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I think it’s just that I didn’t quite phrase the second part correctly (it even confused me when I read it back just now). A better phrasing would have been “An integration is just a connection between HA and something that’s already installed somewhere”, which seems to be the case if I look at your replies.

So the issue is more that every add-on runs on a separate “system”, so even though Docker “systems” are pretty lightweight compared to say VMs, it still starts to bog down quite quickly. That makes sense, I wouldn’t even dream of running a VM on an RPi, so I guess running more than a couple of Docker containers would be just as insane.

Thanks for all the clear feedback and advice guys, this is really helping me understand how HA works, and how I can use it.

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Fair statement except that pretty much anything now-a-days can be put into a docker container… Things like database engines, which benefit from and typically consume a lot of resources, can run in docker containers and on a constrained system like a single board computer (rPi, oDroid, etc), they can easily be overwhelmed by said containers if not tuned properly.

For instance, while MariaDB has no stated minimum system requirements it typically allocates ~512MB of RAM during startup. Then, when the InnoDB engine loads, by default, it uses another 128MB of RAM for the buffer pool. On a rPi with 2GB of RAM, you’ve already eaten 35%-45% of your available RAM. For a single database system, that’s typically OK until you start loading other containers.

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Al right, I’ve been playing with HA for a bit now. So far, I’m really liking it, but I’m still running into the “issue” of missing some add-ons. I understand that everything add-ons do can be done manually as well, but it would be nice to not have to remember a specific port to get some functionality, and just be able to have a button in the HA UI.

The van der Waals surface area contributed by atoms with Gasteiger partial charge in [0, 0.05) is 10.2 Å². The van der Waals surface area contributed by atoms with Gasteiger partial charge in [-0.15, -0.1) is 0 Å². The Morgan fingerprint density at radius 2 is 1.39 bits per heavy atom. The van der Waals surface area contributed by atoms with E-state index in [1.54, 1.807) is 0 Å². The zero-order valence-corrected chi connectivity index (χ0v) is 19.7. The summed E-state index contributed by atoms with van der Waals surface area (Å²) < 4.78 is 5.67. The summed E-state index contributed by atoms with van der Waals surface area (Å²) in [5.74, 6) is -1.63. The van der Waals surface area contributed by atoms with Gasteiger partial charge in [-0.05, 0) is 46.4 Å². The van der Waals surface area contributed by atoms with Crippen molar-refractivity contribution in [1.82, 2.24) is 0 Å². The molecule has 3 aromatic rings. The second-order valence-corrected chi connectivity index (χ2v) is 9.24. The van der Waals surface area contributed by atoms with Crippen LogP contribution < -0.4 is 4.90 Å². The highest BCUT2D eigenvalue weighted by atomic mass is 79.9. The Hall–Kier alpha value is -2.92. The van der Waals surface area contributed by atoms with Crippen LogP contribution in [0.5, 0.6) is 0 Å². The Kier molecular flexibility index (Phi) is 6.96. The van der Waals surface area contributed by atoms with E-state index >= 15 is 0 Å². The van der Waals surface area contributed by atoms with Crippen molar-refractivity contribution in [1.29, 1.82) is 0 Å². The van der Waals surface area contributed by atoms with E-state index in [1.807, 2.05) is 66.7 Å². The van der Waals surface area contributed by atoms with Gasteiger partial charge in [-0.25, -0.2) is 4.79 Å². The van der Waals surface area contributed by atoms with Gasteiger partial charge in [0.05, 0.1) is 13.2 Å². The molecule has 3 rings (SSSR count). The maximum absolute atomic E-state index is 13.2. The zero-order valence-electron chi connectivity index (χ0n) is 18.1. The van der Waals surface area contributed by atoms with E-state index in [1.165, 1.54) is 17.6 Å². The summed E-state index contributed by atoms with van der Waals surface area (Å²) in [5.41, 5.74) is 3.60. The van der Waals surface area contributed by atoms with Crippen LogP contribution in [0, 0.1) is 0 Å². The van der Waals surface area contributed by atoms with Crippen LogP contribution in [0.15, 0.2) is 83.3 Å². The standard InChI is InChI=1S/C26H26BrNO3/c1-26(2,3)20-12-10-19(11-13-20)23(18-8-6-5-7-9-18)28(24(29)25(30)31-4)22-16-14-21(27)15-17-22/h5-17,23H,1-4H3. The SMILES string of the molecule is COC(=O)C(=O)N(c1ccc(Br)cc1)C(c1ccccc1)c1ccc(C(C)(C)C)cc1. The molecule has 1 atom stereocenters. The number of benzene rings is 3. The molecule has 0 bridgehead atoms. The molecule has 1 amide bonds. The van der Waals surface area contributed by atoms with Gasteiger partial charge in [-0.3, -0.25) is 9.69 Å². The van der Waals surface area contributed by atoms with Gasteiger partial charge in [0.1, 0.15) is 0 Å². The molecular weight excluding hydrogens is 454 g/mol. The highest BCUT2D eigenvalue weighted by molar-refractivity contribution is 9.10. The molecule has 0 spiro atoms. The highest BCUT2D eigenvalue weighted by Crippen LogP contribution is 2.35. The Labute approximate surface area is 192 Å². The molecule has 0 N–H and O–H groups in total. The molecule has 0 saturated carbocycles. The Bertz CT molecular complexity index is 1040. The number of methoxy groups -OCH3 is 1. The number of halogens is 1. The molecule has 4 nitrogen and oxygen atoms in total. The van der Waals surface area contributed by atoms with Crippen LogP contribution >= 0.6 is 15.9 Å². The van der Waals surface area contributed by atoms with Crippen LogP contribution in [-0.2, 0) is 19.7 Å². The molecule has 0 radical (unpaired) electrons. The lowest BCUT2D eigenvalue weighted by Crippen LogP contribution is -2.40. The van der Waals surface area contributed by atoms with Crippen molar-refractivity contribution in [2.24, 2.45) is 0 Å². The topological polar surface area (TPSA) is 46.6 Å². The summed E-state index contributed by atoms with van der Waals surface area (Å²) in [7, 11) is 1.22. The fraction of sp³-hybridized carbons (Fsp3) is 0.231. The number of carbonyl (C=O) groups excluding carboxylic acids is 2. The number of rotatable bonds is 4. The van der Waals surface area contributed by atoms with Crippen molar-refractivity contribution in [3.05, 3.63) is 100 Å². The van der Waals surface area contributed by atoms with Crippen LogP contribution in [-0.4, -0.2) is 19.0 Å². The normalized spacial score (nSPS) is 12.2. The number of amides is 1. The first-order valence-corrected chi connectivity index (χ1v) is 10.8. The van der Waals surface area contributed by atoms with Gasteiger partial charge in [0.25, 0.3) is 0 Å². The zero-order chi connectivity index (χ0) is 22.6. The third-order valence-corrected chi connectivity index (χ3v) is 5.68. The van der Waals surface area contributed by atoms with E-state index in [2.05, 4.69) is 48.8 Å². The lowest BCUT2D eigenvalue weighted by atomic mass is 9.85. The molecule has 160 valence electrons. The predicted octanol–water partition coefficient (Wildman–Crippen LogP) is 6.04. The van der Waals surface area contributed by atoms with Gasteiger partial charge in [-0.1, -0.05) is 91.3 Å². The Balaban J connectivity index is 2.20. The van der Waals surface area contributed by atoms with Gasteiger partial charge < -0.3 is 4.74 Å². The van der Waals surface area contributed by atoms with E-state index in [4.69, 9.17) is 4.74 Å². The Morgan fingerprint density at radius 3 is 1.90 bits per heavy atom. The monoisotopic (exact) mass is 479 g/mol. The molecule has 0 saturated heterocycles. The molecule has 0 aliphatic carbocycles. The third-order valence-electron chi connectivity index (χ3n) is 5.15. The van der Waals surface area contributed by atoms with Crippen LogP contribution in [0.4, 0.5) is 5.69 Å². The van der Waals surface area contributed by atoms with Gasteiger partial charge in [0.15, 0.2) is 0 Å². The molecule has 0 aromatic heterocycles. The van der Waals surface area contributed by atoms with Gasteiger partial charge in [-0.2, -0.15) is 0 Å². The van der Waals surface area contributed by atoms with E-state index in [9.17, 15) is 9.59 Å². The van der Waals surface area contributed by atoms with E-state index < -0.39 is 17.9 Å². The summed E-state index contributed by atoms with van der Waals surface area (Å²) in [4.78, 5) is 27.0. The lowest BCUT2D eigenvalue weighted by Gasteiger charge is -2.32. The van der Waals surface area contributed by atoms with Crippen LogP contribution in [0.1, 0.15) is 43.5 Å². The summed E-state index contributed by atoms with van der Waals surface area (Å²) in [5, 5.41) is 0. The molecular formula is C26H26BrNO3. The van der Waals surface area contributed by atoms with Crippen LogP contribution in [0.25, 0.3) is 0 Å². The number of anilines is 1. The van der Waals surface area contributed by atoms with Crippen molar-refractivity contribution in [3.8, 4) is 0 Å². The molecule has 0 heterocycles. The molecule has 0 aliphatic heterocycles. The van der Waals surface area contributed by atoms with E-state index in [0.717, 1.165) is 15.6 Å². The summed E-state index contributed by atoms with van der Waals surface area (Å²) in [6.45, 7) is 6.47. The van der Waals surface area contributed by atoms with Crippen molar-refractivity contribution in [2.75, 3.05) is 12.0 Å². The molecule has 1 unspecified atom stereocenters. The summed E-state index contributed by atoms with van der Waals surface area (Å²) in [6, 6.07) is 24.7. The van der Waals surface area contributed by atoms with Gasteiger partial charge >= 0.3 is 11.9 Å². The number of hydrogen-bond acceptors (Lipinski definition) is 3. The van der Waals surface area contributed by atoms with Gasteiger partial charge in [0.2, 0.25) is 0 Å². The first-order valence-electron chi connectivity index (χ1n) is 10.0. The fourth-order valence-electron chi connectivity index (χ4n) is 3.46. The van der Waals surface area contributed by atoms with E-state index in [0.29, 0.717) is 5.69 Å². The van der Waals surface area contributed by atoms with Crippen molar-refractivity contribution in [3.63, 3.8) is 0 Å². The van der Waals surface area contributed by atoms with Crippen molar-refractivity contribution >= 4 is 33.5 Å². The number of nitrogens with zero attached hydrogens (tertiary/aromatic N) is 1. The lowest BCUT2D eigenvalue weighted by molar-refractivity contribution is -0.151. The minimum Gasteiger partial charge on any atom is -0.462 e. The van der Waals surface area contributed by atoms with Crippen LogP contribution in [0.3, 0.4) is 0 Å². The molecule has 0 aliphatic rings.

So, let’s take the text editor (formerly configurator if I’ve understood correctly) as an example. I know it’s not required, and there are many other (even better) ways to handle configuration file etc. editing, but it’s just a simple example I’d like to try.

Goal:

  • Text editor (/configurator) button on the left side of the HA UI, near the Overview, Map, etc. buttons.
  • Functioning text editor when I click on that button

I tried:
I looked at this GitHub repo, which promises an editor comparable to what’s normally available as an add-on, but I don’t see any mention about integrating it in the UI. As far as I understand it, it’s just a completely separate piece of software that can be accessed through a browser, but does not in any way integrate with the HA UI.

So just to clarify: Is it possible to create exactly the same experience as provided by add-ons (including the button in the HA UI) by manually installing something, or is it only possible to create a (very) similar experience, without any direct integration into the HA UI?

The short answer is no. The longer answer is ish. :slight_smile:

So, for code/config editing, there is the excellent code-server container (https://hub.docker.com/r/linuxserver/code-server) and run that on the same server you are running HA on. From there, use the iFrame panel to host it: https://www.home-assistant.io/integrations/panel_iframe/. I do this very thing and have them (HA and code-server) setup in the same docker-compose.yml mostly because I don’t want to have to expose my HA filesystem as NFS. :slight_smile:

Core users will never have the same experience that Supervised users do. For some of us, that’s fine (myself, I make HEAVY use of bookmarks), but for others, not so much.

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The iframe integration is pretty much exactly what I was looking for, thank you!

Do you maybe also know if it’s possible to reorder / remove the default entries in the sidebar that is persistent? I found this merged PR, but that seems to be a local setting, i.e. stored in the browser, and doesn’t survive logging out/in.

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Yup! https://github.com/Villhellm/custom-sidebar is what you are looking for. Load it in HACS and follow the instructions on github. IIRC, it only applies to the default panels though (map, dev tools, etc).

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That indeed looks to be exactly what I’m after, and it even seems to work for custom panels. Thanks again!

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@Timmiej93
I understand your confusion, because you will see different terminology depending on which document you read or how old the forum post is, and add to that the confusion or personal interpretation of the forum poster and the chaos is complete.